As a result of that experience, Carr strongly feels that every woman should have a better maternity deal, not just those in senior roles. Now, she ensures Hope&Glory’s parental policies are published on the agency’s website, allowing anyone applying for a job or attending an interview to know in advance what the business offers.

“We’ve got an HR consultant who comes in, and she takes everybody through their parental policies. This is so they know what the legal requirements are and that this could be enhanced,” said Carr.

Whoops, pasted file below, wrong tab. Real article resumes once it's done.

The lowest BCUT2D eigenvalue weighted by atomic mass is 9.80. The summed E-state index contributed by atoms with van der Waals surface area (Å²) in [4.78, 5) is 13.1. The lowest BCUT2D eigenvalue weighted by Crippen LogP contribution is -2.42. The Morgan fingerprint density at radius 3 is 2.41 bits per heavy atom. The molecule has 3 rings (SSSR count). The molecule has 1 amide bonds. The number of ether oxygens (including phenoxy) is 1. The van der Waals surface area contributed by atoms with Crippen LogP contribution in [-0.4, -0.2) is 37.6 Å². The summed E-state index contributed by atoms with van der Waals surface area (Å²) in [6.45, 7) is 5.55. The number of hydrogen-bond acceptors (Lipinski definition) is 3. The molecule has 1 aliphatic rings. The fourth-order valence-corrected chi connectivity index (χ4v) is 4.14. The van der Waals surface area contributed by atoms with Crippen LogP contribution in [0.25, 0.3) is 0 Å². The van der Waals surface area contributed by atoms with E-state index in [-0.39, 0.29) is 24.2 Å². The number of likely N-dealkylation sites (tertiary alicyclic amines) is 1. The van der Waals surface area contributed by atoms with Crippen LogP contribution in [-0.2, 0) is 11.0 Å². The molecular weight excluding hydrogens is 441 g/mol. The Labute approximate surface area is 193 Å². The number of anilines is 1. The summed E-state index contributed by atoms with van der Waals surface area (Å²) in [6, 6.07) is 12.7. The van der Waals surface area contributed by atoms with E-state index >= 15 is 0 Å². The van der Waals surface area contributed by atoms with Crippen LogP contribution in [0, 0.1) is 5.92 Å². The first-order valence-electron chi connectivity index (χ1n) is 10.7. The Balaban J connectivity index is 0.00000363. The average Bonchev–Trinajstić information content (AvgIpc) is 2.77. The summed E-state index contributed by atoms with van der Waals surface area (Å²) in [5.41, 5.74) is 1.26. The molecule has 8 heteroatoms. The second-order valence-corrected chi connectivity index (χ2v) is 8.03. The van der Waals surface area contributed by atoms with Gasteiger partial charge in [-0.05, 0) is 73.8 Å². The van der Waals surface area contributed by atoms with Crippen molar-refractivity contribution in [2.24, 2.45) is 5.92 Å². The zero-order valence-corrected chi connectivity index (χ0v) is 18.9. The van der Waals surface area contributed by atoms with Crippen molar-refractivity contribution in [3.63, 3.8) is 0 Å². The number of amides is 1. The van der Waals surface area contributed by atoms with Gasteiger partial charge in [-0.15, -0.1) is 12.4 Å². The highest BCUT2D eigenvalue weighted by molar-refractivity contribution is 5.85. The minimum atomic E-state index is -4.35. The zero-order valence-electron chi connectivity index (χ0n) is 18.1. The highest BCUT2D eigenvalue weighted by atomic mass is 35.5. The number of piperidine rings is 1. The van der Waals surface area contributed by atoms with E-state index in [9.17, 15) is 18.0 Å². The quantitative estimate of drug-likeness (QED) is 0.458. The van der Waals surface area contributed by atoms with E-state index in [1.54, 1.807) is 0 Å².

Looking forward

Although the sector has increased its pace and flexibility in recent years due to technological advancements, PR remains fundamentally about insights, ideas and building relationships, says Carr.

Reflecting on the importance of International Women’s Day, Carr has no doubt that “we’ve got to think about these things every day”.

The fear of being judged or taken less seriously often prevents women from asking important questions, says Carr.

“Let’s avoid that,” she adds. “I think we need to get better as an industry at acknowledging the differences among us and supporting each other to thrive.”

This article first appeared on PR Week